Show that a formula $\phi(v)$ is $\Sigma_2$ iff the following holds

So the question is from Ralf Schindler's set theory.

Let our language be the language of Set-theory.

Show that a formula $\phi(v)$ is $\Sigma_2$ iff there is a formula $\phi'(v)$ such that

$\textbf{ZFC}\vdash\ \forall v(\phi(v)\iff\ \exists\ \alpha\ R(\alpha) \models\ \phi'(v))$

My question is are there any natural choices for $\phi'(v)$.

My (best) attempt was to let $\phi'(v)$ = $\exists\ \alpha\$Sat$(R(\alpha), \phi(v))$, but was still unsuccessful.

("Sat" is the formalization of the notion of satisfaction in language of set theory)

Hence any help or insight is appreciated

Cheers

• My office mate has brought to my attention that my argument doesn't work. I will correct my answer shortly (and provide more details). But first let me make sure that there isn't an issue with my revised proof. Feb 24 '18 at 13:45
• I've updated my answer. The new argument is arguably a bit more complicated but it has the major advantage of being correct ;-) Feb 24 '18 at 15:13

I assume you already know why $$\exists \alpha \in \mathrm{Ord} R(\alpha) \models \phi'(v)$$ is $\Sigma_2$. I will show the converse:

Let $$\phi'(v) \equiv \phi(v) \wedge \omega \text{ exists } \wedge \chi,$$

where $\phi(v) \equiv \exists a \forall b \bar{\phi}(v,a,b)$ with $\bar{\phi} \in \Sigma_0$ and $\chi$ says 'strong choice holds and there is no largest cardinal'. More precisely $$\chi \equiv \forall x \exists f \exists \alpha \in \mathrm{Ord} \colon f \colon \alpha \overset{\text{onto}}{\to} x \wedge \forall \beta \in \mathrm{Ord} \exists \gamma \in \mathrm{Ord} \forall f \colon \beta \to \gamma \colon \gamma \neq f" \beta.$$ I claim that, for any given $v$, $$\phi(v) \iff \exists \alpha \in \mathrm{Ord} \colon R(\alpha) \models\phi'(v).$$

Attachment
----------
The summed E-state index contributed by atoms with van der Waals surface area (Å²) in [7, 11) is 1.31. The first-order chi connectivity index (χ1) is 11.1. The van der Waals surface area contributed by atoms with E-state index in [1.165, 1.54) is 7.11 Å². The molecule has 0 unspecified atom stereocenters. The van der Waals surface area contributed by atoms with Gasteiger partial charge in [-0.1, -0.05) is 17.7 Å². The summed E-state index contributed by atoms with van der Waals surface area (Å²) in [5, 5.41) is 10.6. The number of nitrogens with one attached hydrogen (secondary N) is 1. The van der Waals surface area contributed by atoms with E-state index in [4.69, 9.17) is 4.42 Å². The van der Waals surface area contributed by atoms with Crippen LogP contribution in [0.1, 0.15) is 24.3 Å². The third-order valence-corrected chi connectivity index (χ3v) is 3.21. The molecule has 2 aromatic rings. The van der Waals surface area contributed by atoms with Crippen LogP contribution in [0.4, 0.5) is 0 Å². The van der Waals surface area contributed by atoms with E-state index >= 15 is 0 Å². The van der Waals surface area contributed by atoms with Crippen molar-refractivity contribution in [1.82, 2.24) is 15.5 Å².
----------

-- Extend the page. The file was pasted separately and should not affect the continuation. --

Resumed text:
Suppose that $\phi(v)$ holds for $v \in V$. Let $\alpha > \omega$ be a Beth fixed point such that $v \in R(\alpha)$ and such that for all $a \in R(\alpha)$, if there is some $b$ such that $\neg \bar{\phi}(v,a,b)$ holds, then there is some such $b$ in $R(\alpha)$. A straightforward computation shows: $$R(\alpha) \models \phi'(v).$$ (Use that $\alpha$ is a Beth fixed point + choice in $V$ to conclude that $R(\alpha)$ satisfies strong choice. Since $\alpha$ is a limit of $V$-cardinals, it trivially holds that $R(\alpha)$ has no largest cardinal. Finally use the closure of $R(\alpha)$ under the $b$'s as above to conclude that $R(\alpha) \models \phi(v)$.)

The converse is where I got it wrong the first time. I had essentially the right idea (ensuring that $R(\alpha)$ is closed under certain witnesses) but my previous formula $\phi'(v)$ didn't manage to ensure that. The new formula does and here is why:

Let $v \in V$ be such that $\neg \phi(v)$ and let $\alpha \in \mathrm{Ord}$ be such that $v \in R(\alpha)$ and $R(\alpha) \models \chi \wedge \omega \text{ exists}$. We show that $R(\alpha) \models \neg \phi(v)$.

Let $a \in R(\alpha)$ and fix $\omega \le \beta < \alpha$ such that $a,v \in R(\beta)$. Then (by assumption) $$V \models \exists b \colon \neg \bar{\phi}(v,a,b).$$ Let $H \subseteq V$ be a $\Sigma_{1}$-elementary substructure of size $\mathrm{card}(R(\beta))$ such that $R(\beta) \subseteq H$. Let $\bar{H}$ be the transitive collapse of $H$. Observe that $$\bar{H} \models \exists b \colon \neg \bar{\phi}(v,a,b).$$ If $\bar{H} \subseteq R(\alpha)$ $(\dagger)$ then, by $\Sigma_{0}$-absoluteness, the same witness $b \in \bar{H}$ shows that $$R(\alpha) \models \exists b \colon \neg \bar{\phi}(v,a,b).$$ Hence it suffices to show to verify $(\dagger)$: We have $\bar{H} \in H_{\beth_{\beta}^+} \subseteq R(\beth_{\beta}^+)$. So we only need to show that $\alpha \ge \beth_{\beta}^+$. It suffices to prove that $\alpha$ is a Beth fixed point (since this implies that $\alpha$ is a limit cardinal). But this is straightforward: For $\beta < \alpha$ we have that $R(\omega + \beta)^{R(\alpha)} = R(\omega + \beta)$ and, by our choice of $\phi'(v)$, $$R(\alpha) \models \exists \gamma \in \mathrm{Ord} \exists f \colon \gamma \overset{\text{onto}}{\to} R(\omega + \beta).$$ It follows that $\beth_{\beta} \le \gamma < \alpha$. Q.E.D.